Housing and Consumer Confidence Numbers, Google Won’t Rescue Apple, Tesla Takes a Hit: Market Recap

Markets closed down today on Wall Street: S&P -1.05%, Nasdaq -1.36%, Dow -0.75%, Oil -1.23%, Gold -0.08%.

On the commodities front, Oil (NYSE:USO) moves to $90.80 a barrel. Precious metals were mixed, with Gold (NYSE:GLD) falling slightly to $1,763.20 per ounce, and Silver (NYSE:SLV) falling 0.56% to $33.79.

Here’s your Cheat Sheet to today’s top stock stories:

According to the S&P/Case-Shiller Home Price Index, home prices are up again. Data released on September 25 indicates that the 10-City Composite posted annual returns of 0.6 percent, with average home prices increasing by 1.5 percent. The 20-City Composite posted returns of 1.2 percent, and a 1.6 percent climb in prices.

Don’t Miss: Here Are the Housing and Consumer Confidence Numbers Everyone’s Chatting About.

The good housing news continues with U.S. consumer confidence hitting a seven-month high. The Conference Board Consumer Research Center announced that the Index stands at 70.3, a nine point increase from August.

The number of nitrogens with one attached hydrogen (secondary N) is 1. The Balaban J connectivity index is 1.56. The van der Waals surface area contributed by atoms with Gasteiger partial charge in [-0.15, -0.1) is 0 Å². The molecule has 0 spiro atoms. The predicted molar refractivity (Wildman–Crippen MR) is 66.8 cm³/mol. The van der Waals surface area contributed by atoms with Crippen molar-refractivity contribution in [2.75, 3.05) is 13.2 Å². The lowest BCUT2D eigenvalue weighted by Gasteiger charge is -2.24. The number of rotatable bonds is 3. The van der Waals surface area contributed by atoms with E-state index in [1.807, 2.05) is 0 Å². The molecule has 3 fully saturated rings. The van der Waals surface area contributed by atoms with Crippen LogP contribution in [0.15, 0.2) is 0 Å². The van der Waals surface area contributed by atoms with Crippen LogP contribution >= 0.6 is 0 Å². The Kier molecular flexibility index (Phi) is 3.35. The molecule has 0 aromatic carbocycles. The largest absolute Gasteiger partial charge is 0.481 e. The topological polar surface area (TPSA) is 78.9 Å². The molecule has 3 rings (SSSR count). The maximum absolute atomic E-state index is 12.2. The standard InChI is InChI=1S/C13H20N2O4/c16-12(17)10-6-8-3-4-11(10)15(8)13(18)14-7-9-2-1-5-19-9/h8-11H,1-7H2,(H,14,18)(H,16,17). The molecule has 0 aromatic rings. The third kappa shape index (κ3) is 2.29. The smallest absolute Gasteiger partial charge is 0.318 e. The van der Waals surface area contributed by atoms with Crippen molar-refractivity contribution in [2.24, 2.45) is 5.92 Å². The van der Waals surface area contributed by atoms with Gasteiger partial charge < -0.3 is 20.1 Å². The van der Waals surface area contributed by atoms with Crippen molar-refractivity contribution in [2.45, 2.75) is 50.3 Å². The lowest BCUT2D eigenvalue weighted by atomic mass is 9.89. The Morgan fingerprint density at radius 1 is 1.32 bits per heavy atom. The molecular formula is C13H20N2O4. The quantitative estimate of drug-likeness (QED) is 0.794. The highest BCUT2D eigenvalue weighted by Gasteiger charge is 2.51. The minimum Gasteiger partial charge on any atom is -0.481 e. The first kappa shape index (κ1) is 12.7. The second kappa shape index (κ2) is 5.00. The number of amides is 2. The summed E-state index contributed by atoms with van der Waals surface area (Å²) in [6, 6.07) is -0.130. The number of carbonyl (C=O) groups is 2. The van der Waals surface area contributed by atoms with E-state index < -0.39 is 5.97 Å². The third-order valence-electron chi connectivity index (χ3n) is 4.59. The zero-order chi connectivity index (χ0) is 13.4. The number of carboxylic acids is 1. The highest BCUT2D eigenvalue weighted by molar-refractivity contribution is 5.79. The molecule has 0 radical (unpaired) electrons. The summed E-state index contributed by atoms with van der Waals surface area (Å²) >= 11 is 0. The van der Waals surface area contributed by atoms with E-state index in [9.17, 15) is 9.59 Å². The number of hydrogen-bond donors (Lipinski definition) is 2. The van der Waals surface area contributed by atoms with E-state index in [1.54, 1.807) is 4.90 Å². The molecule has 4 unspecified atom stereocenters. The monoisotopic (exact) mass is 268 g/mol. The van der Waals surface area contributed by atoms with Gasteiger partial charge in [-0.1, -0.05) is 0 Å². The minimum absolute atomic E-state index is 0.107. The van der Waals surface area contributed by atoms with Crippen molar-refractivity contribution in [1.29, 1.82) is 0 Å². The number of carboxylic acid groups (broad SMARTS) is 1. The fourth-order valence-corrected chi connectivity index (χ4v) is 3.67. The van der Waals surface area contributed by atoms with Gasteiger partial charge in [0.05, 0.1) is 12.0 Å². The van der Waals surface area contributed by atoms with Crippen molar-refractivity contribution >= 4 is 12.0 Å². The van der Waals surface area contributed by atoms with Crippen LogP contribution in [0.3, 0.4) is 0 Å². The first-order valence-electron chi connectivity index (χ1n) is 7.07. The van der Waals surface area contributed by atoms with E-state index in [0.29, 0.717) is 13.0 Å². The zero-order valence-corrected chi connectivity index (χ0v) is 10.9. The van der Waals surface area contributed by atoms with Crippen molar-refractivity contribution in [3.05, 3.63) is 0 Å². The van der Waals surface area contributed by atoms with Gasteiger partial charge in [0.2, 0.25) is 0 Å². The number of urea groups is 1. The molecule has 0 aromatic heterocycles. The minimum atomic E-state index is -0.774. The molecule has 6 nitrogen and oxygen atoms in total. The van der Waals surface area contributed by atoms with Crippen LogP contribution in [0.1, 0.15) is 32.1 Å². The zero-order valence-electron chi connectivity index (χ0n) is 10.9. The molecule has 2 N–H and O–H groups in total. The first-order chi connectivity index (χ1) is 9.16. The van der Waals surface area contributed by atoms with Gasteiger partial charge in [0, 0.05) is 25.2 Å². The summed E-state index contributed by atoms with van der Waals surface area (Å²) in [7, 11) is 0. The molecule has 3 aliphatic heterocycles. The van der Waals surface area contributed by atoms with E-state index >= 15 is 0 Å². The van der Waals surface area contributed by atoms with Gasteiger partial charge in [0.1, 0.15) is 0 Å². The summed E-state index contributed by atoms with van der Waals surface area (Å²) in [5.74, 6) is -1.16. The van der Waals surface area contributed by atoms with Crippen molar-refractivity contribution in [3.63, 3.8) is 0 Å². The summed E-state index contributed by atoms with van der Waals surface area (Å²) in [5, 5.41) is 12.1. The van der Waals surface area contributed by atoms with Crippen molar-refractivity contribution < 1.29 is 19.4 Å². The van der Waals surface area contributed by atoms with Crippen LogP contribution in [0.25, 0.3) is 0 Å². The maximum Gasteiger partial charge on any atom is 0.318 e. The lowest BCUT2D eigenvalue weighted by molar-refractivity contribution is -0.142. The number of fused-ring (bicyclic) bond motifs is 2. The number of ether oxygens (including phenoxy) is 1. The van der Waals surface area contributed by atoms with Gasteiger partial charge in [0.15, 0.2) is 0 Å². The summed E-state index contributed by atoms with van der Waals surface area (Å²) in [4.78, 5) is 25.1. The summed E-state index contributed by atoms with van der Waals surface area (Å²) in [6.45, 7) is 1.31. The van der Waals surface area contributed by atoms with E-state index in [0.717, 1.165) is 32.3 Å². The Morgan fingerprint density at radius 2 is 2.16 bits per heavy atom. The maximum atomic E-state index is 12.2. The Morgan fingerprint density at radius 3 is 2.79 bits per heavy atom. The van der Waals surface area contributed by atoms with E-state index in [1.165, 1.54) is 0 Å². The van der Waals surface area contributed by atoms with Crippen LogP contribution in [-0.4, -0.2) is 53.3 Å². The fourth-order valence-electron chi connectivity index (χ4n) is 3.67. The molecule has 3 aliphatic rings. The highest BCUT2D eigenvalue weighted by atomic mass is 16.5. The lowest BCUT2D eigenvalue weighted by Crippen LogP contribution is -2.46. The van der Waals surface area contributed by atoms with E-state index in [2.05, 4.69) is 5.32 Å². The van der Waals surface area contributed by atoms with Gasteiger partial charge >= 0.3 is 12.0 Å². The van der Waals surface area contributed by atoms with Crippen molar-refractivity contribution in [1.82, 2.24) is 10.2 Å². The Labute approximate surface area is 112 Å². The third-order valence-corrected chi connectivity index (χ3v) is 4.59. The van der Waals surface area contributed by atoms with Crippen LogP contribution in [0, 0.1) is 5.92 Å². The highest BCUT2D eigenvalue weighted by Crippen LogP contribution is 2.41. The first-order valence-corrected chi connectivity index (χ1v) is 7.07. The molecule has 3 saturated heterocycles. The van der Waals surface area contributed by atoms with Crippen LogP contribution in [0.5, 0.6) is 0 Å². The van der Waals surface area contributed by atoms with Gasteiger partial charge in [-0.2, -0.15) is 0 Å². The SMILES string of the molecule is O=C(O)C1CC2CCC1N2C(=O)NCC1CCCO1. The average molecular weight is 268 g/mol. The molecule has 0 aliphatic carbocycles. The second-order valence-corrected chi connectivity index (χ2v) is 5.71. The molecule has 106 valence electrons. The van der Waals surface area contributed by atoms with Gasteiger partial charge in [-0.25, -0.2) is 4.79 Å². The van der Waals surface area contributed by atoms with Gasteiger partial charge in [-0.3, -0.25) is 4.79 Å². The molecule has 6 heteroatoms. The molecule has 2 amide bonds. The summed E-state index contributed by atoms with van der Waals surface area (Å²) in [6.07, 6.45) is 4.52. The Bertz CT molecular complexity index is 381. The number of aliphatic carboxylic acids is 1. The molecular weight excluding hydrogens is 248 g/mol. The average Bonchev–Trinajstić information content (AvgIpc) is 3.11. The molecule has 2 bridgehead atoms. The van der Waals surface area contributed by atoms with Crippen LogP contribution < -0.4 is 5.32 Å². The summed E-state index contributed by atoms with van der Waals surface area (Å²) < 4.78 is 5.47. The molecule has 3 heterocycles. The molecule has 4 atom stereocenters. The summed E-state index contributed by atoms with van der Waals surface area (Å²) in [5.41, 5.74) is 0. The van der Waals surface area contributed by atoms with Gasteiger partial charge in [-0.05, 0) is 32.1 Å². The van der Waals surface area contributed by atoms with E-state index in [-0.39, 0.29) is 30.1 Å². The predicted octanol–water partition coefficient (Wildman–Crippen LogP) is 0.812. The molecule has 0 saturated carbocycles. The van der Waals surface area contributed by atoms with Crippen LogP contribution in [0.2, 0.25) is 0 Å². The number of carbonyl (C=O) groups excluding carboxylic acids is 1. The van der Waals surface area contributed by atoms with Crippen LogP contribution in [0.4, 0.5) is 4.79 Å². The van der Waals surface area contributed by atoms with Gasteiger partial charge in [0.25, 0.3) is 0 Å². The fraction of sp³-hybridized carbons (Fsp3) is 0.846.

Google (NASDAQ:GOOG) won’t be coming to the rescue of Apple (NASDAQ:AAPL) iOS 6 users who miss its Maps service, at least not any time soon, according to executive chairman Eric Schmidt. Google has no intention to develop a dedicated app of its Maps service for iOS 6, Schmidt said at a Tokyo press event on Tuesday.

While Barnes & Noble’s (NYSE:BKS) book-selling business has benefited from the demise of former rival Borders, the bookseller announced Tuesday that it will launch Nook Video in the fall, as part of an effort to stimulate growth. To date, shares in the company are down 12 percent this year. Nook Video will not be a subscription service, but rather movies and television shows will be offered as downloads and as streaming video, similar to Amazon’s (NASDAQ:AMZN) Instant Video and Google’s Play.

Shares of the electric car manufacturer Tesla (NASDAQ:TSLA) are under siege. On Tuesday morning, after warning that it had fallen behind on its production goals for the Model S sedan, the company cut its sales target for 2012 and announced a follow-on offering of 4.34 million shares of its common stock. Stock prices fell almost 14 percent, to $26.43 as a result.

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